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John Harvard's Journal

Kennedy School Looks Ahead

January-February 2006

“When you think about events like Hurricane Katrina, the earthquake in Pakistan and other parts of South Asia, climate change, global poverty, advancing democracy, and international security, it’s really striking that these are all problems that clearly require coordinated action in the public interest,” says David Ellwood, dean of the Kennedy School of Government (KSG). “It’s clear that the government and large institutions are not doing the job as well as we had hoped.”

Beginning his second year at KSG’s helm, Ellwood is acting on the results of a yearlong, comprehensive review of the school’s activities by four committees that he appointed in 2004. The new initiatives and changes range from academic organization to teaching and outreach.

David Ellwood
Photograph by Stephanie Mitchell / Harvard News Office

For openers, Ellwood last fall has put into practice the committee recommendation to organize the school’s work into five broad academic areas. (The KSG has never had academic departments, instead organizing its research around 12 “centers,” which remain in place.) “Each area chair is charged with thinking about intellectual issues, faculty, and courses,” Ellwood says. “Part of the goal is to be sure we don’t have 140 faculty members all reporting to one academic dean.” The new areas and their faculty chairs are: democratic institutions and politics (Alex Keyssar, Stirling professor of history and social policy); social policy (Jeffrey Liebman, professor of public policy); international relations, science, and security (Ashton Carter, Ford Foundation professor of science and international affairs); markets and methods (Dani Rodrik, Hariri professor of international political economy); and management and leadership (Mary Jo Bane, Bradshaw professor of public policy and management).

Regarding teaching programs, the KSG’s connection to the College has thus far largely meant noncredit seminars at the Institute of Politics. But now the school “will expect to involve its faculty more directly in undergraduate teaching,” says Ellwood. That could mean KSG professors teaching courses offered by the Faculty of Arts and Sciences, as well as undergraduates enrolling in KSG courses—as rarely happens now. Opportunities for College students may be especially promising in the environmental area, where the KSG offers some unique courses.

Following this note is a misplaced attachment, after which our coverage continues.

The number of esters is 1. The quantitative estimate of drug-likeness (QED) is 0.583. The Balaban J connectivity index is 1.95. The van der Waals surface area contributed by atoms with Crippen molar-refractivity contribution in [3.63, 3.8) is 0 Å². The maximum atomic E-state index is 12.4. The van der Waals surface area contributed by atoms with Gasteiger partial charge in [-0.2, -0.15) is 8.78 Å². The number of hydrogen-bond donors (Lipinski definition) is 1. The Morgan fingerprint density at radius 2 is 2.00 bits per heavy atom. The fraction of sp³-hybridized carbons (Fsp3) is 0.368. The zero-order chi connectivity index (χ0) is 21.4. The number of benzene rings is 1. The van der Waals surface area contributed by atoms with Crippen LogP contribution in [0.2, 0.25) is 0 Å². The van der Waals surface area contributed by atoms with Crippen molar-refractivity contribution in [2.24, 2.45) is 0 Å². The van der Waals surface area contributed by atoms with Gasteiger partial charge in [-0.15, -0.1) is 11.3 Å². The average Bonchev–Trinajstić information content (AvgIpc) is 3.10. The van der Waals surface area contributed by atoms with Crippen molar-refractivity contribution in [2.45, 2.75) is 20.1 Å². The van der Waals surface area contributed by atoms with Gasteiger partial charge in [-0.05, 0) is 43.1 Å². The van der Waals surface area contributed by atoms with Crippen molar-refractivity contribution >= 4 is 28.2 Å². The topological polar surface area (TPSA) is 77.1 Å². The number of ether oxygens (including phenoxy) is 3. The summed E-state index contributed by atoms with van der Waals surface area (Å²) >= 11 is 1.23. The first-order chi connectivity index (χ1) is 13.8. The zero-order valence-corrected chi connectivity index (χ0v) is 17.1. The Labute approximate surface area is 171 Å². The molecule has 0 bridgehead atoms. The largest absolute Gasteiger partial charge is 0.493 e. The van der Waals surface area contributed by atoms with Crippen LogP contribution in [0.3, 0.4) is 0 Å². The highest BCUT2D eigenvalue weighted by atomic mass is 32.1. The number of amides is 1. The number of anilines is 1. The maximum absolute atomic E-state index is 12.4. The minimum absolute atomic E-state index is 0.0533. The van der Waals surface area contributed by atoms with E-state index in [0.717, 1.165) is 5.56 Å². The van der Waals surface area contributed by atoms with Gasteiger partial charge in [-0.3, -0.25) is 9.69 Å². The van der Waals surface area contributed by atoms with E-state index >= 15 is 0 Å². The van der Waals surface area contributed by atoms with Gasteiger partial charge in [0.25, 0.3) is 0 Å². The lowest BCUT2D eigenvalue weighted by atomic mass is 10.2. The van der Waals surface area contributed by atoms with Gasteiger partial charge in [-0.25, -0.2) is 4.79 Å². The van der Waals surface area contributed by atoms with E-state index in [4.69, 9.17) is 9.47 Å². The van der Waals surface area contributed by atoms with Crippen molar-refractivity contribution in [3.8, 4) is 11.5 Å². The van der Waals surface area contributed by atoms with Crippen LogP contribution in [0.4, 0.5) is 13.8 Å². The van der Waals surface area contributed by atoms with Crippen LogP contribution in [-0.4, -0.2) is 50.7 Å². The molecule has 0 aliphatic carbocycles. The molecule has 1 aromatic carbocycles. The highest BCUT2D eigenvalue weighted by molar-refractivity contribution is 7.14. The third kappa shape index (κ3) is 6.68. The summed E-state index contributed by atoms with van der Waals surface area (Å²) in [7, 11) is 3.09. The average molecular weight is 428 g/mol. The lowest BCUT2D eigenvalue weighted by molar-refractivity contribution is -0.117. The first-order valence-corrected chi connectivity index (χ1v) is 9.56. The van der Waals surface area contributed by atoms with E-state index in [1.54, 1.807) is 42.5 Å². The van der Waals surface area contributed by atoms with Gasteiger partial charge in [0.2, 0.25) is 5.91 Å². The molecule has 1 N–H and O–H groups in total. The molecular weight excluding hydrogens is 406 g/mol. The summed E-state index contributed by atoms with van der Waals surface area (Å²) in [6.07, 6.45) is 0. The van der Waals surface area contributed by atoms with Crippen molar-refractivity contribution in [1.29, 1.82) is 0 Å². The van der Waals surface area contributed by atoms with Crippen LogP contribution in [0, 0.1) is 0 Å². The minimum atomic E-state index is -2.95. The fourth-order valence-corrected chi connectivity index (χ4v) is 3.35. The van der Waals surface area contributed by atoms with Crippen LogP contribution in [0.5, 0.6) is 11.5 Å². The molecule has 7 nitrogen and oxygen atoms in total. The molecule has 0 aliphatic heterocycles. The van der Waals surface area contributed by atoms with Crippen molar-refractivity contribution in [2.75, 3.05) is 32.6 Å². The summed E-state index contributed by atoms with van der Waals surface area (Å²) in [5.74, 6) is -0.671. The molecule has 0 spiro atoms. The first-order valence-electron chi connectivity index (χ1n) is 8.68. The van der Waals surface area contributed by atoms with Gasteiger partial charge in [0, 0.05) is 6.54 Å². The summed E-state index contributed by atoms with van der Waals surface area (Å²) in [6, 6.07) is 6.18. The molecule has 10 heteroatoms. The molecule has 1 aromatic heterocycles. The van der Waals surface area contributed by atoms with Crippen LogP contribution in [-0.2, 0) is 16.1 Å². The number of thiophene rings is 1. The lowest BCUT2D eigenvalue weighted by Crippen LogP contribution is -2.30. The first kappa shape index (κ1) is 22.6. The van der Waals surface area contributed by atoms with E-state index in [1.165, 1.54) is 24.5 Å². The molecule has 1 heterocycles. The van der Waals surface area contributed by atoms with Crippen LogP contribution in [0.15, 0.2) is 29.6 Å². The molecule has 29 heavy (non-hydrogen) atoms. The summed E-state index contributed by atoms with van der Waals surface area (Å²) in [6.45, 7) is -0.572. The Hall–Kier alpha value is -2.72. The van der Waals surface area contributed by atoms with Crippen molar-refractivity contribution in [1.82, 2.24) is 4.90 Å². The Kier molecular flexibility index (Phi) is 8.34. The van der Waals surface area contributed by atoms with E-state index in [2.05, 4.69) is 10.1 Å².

The school also intends to create a joint curriculum with Harvard Business School. “The B-School increasingly talks about how important the public sector is,” says Ellwood, adding that the private sector has always figured heavily in the Kennedy School’s programs. “We already have a sizable number of students doing activities with the business, law, and medical schools,” he points out. “We offer concurrent degrees with the law and business faculties—you can get an M.B.A. and M.P.P. [master’s in public policy] in less time than doing both separately. But there aren’t many courses asking you to think about business and government together. We’d like to move toward a true joint degree, with a more integrated curriculum.”

The KSG also aims to create smaller, in-depth concentrations within the M.P.P. program in a few years. This would mean a smaller common core of courses, as well as a more formal set of specializations. “There’ll be a lot of enthusiasm for this kind of thing,” Ellwood predicts. “We already have an M.P.A./ID program, specifically for people who want to do international development.” Another opportunity for new pedagogy, he adds, comes in executive education: “One of our greatest opportunities, a critical element and one I hope to expand.”

In general, says Ellwood, “We need to have a more internationalized curriculum and to take more advantage of the fact that we are the most international school at Harvard, with 43 percent of our students coming from abroad, from 80 different countries.” He mentions a trip he took to China, Japan, Taipei, and Hong Kong last summer. In each, he says, “I met or talked with someone who is a national leader, or is considered a strong possibility to become one, and each of those people either has a Kennedy School degree or has taken an executive program here.”

The overall conclusion? “We need to provide spectacular training to people who are going to make a difference,” Ellwood declares. “This is a moment when we need to be outstanding.”